The existence of a sound governance configuration is considered an important enabling condition for the effective implementation of the Smart Specialisation strategies.

At the same time, building better and more inclusive institutions along with improving vertical and horizontal coordination mechanisms and promoting collective action are important underlying objectives of the Smart Specialisation policy, particularly in institutionally weak contexts.

Governance for Smart Specialisation implies the ability to engage with the private sector and intermediate organisations, coordinate within and across public administrations and agencies and ensure continuity of policy through electoral cycles. Smart Specialisation requires organisations responsible for the management of the strategies with a clear mandate and political support along with organisational and analytical capacities to effectively design, implement, monitor and evaluate the policy. How well those bodies perform depends on their internal organisation and expertise as well as on the political and institutional framework within which they operate.

Governance arrangements are the result of existing institutional settings, administrative traditions
and capacity, history of public-private interactions, shared norms and values, informal networks and participatory processes. Those elements are context specific, so the resulting governance structures and processes tend to vary across the EU.

Given these differences, it is neither feasible nor advisable to propose a unique, monolithic, model of governance for Smart Specialisation that can be universally applied to every region or country. Nonetheless, it is still possible to draw the attention to the following three main framework conditions that can be considered generally relevant for effective governance:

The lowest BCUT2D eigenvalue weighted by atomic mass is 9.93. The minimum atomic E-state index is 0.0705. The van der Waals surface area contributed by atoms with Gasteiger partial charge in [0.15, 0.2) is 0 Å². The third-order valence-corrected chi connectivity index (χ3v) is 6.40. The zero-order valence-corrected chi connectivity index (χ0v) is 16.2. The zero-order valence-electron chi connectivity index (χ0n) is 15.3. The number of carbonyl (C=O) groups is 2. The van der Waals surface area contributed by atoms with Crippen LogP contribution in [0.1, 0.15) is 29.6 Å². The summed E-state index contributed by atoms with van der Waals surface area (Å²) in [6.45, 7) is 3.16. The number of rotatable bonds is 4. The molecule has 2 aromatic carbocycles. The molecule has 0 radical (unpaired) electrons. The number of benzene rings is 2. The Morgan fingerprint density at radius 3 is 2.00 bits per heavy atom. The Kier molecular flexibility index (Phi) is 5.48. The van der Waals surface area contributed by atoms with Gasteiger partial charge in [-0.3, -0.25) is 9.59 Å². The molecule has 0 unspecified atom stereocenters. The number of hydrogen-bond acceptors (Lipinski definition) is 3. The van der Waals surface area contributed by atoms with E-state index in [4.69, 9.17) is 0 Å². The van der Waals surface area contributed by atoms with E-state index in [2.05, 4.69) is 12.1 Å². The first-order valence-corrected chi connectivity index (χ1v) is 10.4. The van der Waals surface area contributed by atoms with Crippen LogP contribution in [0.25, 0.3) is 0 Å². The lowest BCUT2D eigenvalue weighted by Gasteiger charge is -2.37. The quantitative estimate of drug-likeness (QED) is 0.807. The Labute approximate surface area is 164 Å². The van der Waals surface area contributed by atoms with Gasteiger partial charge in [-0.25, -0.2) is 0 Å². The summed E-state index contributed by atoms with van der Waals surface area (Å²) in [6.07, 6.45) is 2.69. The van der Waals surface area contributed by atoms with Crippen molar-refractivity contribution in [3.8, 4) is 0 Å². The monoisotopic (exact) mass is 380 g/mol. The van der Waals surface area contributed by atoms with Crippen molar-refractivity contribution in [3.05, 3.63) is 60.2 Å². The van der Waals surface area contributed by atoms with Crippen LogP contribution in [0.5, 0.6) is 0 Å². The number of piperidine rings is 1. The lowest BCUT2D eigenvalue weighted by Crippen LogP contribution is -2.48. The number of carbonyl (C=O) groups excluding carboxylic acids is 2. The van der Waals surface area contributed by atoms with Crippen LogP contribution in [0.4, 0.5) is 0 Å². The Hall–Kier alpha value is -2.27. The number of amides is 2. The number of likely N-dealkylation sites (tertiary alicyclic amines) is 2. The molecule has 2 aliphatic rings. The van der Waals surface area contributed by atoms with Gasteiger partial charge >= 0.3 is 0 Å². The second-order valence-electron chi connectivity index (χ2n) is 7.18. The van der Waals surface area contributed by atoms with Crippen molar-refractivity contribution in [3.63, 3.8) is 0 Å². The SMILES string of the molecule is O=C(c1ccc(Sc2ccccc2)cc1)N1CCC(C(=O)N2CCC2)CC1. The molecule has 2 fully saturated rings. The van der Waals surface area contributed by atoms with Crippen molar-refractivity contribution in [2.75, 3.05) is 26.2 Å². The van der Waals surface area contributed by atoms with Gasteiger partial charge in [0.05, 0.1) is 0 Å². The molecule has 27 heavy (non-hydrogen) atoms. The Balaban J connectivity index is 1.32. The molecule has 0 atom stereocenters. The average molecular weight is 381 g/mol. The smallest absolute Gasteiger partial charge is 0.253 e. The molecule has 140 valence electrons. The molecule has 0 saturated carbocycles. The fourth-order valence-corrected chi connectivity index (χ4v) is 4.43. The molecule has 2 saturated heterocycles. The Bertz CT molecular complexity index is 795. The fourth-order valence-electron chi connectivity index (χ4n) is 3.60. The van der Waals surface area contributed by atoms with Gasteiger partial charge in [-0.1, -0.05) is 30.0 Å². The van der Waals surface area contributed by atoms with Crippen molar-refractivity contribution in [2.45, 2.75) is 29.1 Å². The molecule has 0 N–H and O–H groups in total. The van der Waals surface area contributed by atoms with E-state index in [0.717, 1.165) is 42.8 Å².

• Clear attribution of responsibilities and political support to the organisations responsible for the management of the Smart Specialisation strategies are essential to ensure their operational and coordination functions, and avoid the creation of structures with limited room for manoeuvre. The appointed bodies should be independent of and yet accountable to political representatives as well as private and civil society actors. Implementing bodies should have the necessary autonomy and adequate resources to limit rent-seeking behaviours and avoid incumbents and powerful lobbies capturing most of the policy resources or undermine the policy’s transformative intention. Clearly, autonomy should be accompanied by accountability. The right mix of autonomy and accountability should be carefully designed according to the characteristics of the political and institutional context and the administrative capacities.
  • Horizontal and vertical coordination. The channels for an ongoing negotiation and collaboration with private and public actors need to be ensured. Effective inter-ministerial/departmental coordination mechanisms and links with elected representatives should also be in place along with coordination arrangements between different spatial scales.
  • Availability of adequate skills and resources in both public authorities and relevant stakeholders, to effectively carry out strategy formulation, implementation, monitoring and evaluation.

More emphasis should be put on the continuous assessment of these features, especially in countries and regions where institutional capacity is one of the major constraints for effective policy design and implementation.

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